By Kieran O’Mahony
PLANS for road repairs at Lowertown, on the main road between Schull and Goleen, are to be deferred for three years, due to the presence of Japanese knotweed.
Cllr Michael Collins questioned the reason for the deferral of works on this stretch of road at the recent Western Committee meeting and was surprised to hear that it was due to Japanese Knotweed.
‘The funding was approved for this stretch of road which is in badly need of repair and I was surprised to hear that it could take up to three years to treat the weed to effectively remove it,’ said Cllr Collins.
A spokesperson for Cork County Council said that as well as a group water scheme being tied up on this stretch of road, the presence of the Japanese weed meant that work will have to be deferred. Councillors were told that the knotweed must be sprayed three years running before being cut – otherwise it will spread to other areas.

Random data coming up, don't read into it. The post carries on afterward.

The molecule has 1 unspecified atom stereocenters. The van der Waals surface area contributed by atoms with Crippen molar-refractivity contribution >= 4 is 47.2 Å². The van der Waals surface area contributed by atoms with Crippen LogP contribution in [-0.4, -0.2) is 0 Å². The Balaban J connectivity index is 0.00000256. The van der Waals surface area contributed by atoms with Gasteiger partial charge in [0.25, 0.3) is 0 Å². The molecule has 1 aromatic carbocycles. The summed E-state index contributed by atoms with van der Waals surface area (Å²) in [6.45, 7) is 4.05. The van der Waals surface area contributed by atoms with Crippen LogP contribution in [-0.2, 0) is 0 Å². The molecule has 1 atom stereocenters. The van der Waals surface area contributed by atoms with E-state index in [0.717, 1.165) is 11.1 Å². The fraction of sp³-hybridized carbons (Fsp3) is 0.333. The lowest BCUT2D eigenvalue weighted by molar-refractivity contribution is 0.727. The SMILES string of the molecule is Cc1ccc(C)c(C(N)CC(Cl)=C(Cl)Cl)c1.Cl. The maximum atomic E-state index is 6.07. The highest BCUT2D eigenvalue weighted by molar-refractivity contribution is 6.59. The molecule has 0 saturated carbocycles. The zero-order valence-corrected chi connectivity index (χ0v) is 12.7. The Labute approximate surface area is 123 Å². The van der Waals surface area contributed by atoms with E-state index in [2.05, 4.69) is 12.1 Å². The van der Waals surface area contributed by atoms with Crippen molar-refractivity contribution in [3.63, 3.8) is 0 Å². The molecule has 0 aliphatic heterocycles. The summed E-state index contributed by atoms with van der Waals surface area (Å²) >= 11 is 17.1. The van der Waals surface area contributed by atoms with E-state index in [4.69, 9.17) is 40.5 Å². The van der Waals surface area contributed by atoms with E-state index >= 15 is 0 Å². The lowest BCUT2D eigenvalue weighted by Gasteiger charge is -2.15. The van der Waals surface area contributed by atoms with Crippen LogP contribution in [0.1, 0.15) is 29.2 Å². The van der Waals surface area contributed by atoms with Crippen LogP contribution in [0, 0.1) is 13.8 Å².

‘I was expecting everything, but not a three-year wait for works to begin, and I am disappointed that it now won’t start for another three years. There are only two parts on this road where you can pick up speed and now this weed is stopping the work.’ Cllr Joe Carroll said that people have serious concerns about the plant moving into private dwellings and questioned whether the whole situation is being treated seriously.
A spokesperson for the Council said it would take a combined effort to tackle the problem and that treatment will begin in mid-August.
Cork County Council has guidelines on their website for anyone who finds Japanese Knotweed on their property. They advise against strimming or cutting the plant, as tiny fragments can regenerate new plants, making it even more difficult to manage.
Eradication of this plant also requires planning and follow-up treatments. It is also an offence to plant, disperse, allow dispersal, or cause the spread of Japanese Knotweed.